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U.S. Home Sales Drop to 3-Year Low in January

According to the National Association of Realtors, existing-home sales in the U.S. experienced a dip for the third consecutive month in January 2019. Of the four major U.S. regions, only the Northeast saw an uptick in sales activity last month.

Total existing-home sales, completed transactions that include single-family homes, townhomes, condominiums and co-ops, decreased 1.2 percent from December to a seasonally adjusted annual rate of 4.94 million in January. Sales are now down 8.5 percent from a year ago (5.40 million in January 2018).

Lawrence Yun, NAR’s chief economist, says last month’s home sales of 4.94 million were the lowest since November 2015, but that he does not expect the numbers to decline further going forward. “Existing home sales in January were weak compared to historical norms; however, they are likely to have reached a cyclical low. Moderating home prices combined with gains in household income will boost housing affordability, bringing more buyers to the market in the coming months.”

The median existing-home price for all housing types in January was $247,500, up 2.8 percent from January 2018 ($240,800). January’s price increase marks the 83rd straight month of year-over-year gains.

Yun notes that this median home price growth is the slowest since February 2012, and is cautions that the figures do not yet tell the full story for the month of January. “Lower mortgage rates from December 2018 had little impact on January sales, however, the lower rates will inevitably lead to more home sales.”

Total housing inventory at the end of January increased to 1.59 million, up from 1.53 million existing homes available for sale in December, and represents an increase from 1.52 million a year ago. Unsold inventory is at a 3.9-month supply at the current sales pace, up from 3.7 months in December and from 3.4 months in January 2018.

Properties remained on the market for an average of 49 days in January, up from 46 days in December and 42 days a year ago. Thirty-eight percent of homes sold in January were on the market for less than a month.

While total inventory grew (on a year-over-year basis) for the sixth straight month, Yun says the market is still suffering from an inventory shortage. “In particular, the lower end of the market is experiencing a greater shortage, and more home construction is needed,” says Yun. “Taking steps to lower construction costs would be a tremendous help. Local zoning ordinances should also be reformed, while the housing permitting process must be expedited; these simple acts would immediately increase homeownership opportunities and boost local economies.”

According to Freddie Mac, the average commitment rate for a 30-year, conventional, fixed-rate mortgage decreased to 4.46 percent in January from 4.64 percent in December. The average commitment rate for all of 2018 was 4.54 percent.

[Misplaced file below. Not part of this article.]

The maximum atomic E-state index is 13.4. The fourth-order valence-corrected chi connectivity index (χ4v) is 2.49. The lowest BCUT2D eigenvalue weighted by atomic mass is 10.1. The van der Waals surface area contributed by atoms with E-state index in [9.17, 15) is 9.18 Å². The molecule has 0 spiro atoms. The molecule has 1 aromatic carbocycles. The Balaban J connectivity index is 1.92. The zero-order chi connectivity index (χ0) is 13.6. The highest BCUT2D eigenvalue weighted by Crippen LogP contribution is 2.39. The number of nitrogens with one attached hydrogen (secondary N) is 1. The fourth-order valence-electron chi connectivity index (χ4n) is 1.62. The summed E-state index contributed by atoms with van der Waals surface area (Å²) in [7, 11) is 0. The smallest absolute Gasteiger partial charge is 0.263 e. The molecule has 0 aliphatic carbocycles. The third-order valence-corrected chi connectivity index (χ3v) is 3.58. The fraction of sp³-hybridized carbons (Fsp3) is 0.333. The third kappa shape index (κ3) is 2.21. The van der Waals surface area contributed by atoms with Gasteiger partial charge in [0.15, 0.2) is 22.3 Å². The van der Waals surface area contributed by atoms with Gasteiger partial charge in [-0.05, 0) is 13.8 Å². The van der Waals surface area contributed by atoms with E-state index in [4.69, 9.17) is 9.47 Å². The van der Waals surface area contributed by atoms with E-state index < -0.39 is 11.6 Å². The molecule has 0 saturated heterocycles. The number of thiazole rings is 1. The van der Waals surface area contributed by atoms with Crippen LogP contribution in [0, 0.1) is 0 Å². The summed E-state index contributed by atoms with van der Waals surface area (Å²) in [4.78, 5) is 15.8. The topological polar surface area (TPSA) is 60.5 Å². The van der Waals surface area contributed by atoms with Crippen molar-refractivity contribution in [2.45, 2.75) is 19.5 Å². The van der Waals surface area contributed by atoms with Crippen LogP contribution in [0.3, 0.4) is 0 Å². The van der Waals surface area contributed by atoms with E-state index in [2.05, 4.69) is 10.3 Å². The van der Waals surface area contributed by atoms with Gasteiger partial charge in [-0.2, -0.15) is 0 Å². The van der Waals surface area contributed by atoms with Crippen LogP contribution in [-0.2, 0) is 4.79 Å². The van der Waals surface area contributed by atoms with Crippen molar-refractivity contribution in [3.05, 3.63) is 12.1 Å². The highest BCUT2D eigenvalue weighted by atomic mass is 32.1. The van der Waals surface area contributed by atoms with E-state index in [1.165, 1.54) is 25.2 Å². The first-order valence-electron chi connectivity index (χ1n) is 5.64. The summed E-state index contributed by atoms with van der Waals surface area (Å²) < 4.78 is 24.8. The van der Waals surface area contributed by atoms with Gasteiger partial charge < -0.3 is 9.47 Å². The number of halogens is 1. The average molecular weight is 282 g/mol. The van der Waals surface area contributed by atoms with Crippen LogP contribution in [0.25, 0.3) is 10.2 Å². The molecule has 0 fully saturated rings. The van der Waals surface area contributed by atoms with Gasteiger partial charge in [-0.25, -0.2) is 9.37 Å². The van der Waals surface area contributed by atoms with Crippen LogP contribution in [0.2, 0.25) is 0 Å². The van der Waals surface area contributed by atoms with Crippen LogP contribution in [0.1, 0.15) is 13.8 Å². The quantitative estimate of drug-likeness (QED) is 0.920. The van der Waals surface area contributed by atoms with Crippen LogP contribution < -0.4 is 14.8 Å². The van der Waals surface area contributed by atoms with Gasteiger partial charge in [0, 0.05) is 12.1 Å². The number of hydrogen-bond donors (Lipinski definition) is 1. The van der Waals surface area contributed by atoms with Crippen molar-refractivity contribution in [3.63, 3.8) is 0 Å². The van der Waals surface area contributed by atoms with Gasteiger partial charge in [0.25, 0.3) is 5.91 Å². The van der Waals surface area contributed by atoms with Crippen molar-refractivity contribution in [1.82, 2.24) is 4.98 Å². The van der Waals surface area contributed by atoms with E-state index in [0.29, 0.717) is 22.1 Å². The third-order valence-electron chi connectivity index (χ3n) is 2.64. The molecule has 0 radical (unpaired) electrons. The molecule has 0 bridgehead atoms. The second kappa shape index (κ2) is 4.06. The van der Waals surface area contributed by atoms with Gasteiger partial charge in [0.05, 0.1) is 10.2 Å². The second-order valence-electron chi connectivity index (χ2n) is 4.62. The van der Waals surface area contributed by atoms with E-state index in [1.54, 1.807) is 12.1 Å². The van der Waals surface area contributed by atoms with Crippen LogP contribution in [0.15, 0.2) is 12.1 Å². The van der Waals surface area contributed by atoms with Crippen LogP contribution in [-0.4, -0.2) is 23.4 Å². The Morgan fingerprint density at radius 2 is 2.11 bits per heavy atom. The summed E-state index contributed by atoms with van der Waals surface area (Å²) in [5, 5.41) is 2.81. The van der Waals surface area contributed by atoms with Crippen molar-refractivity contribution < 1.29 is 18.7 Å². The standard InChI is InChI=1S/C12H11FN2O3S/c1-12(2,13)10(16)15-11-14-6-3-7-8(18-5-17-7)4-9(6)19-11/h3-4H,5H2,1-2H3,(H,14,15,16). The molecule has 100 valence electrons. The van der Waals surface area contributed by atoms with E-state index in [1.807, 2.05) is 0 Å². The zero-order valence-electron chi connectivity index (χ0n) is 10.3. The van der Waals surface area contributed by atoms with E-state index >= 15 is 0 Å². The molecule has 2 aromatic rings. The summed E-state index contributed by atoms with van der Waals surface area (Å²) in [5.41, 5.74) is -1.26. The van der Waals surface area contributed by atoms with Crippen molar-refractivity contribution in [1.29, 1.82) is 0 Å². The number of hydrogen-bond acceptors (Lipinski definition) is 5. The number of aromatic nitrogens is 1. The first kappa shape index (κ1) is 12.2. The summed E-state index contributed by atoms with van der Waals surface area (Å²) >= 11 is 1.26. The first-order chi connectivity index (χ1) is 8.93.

“Decelerated sales and the increases in inventory will work in favor of potential homebuyers, putting them in a better negotiating position heading into the spring months,” said NAR President John Smaby. “On top of that, low-interest rates will bring an additional $80 per month savings compared to the rates of just a few months ago.”

First-time buyers were responsible for 29 percent of sales in January, down from last month (32 percent), but the same as a year ago. NAR’s 2018 Profile of Home Buyers and Sellers – released in late 2018 – revealed that the annual share of first-time buyers was 33 percent.

All-cash sales accounted for 23 percent of transactions in January, up from December and a year ago (22 percent in both cases). Individual investors, who account for many cash sales, purchased 16 percent of homes in January, up from 15 percent in December, but down from a year ago (17 percent).

Distressed sales – foreclosures and short sales – represented 4 percent of sales in January, up from 2 percent last month and down from 5 percent a year ago. One percent of January sales were short sales.

Single-family and Condo/Co-op Sales

Single-family home sales sit at a seasonally adjusted annual rate of 4.37 million in January, down from 4.45 million in December and 8.4 percent below the 4.77 million sales pace from a year ago. The median existing single-family home price was $249,400 in January, up 3.1 percent from January 2018.

Existing condominium and co-op sales were recorded at a seasonally adjusted annual rate of 570,000 units in January, up 3.6 percent from last month and down 9.5 percent from a year ago. The median existing condo price was $233,000 in January, which is up 0.1 percent from a year ago.

Regional Housing Breakdown

  • January existing-home sales in the Northeast increased 2.9 percent to an annual rate of 700,000, 1.4 percent below a year ago. The median price in the Northeast was $270,000, which is up 0.4 percent from January 2018.
  • In the Midwest, existing-home sales fell 2.5 percent from last month to an annual rate of 1.16 million in January, down 7.9 percent overall from a year ago. The median price in the Midwest was $189,700, which is up 1.4 percent from last year.
  • Existing-home sales in the South dropped 1.0 percent to an annual rate of 2.08 million in January, down 8.4 percent from last year. The median price in the South was $214,800, up 2.5 percent from a year ago.
  • Existing-home sales in the West dipped 2.9 percent to an annual rate of 1.00 million in January, 13.8 percent below a year ago. The median price in the West was $374,600, up 2.9 percent from January 2018.

Source From: http://www.worldpropertyjournal.com

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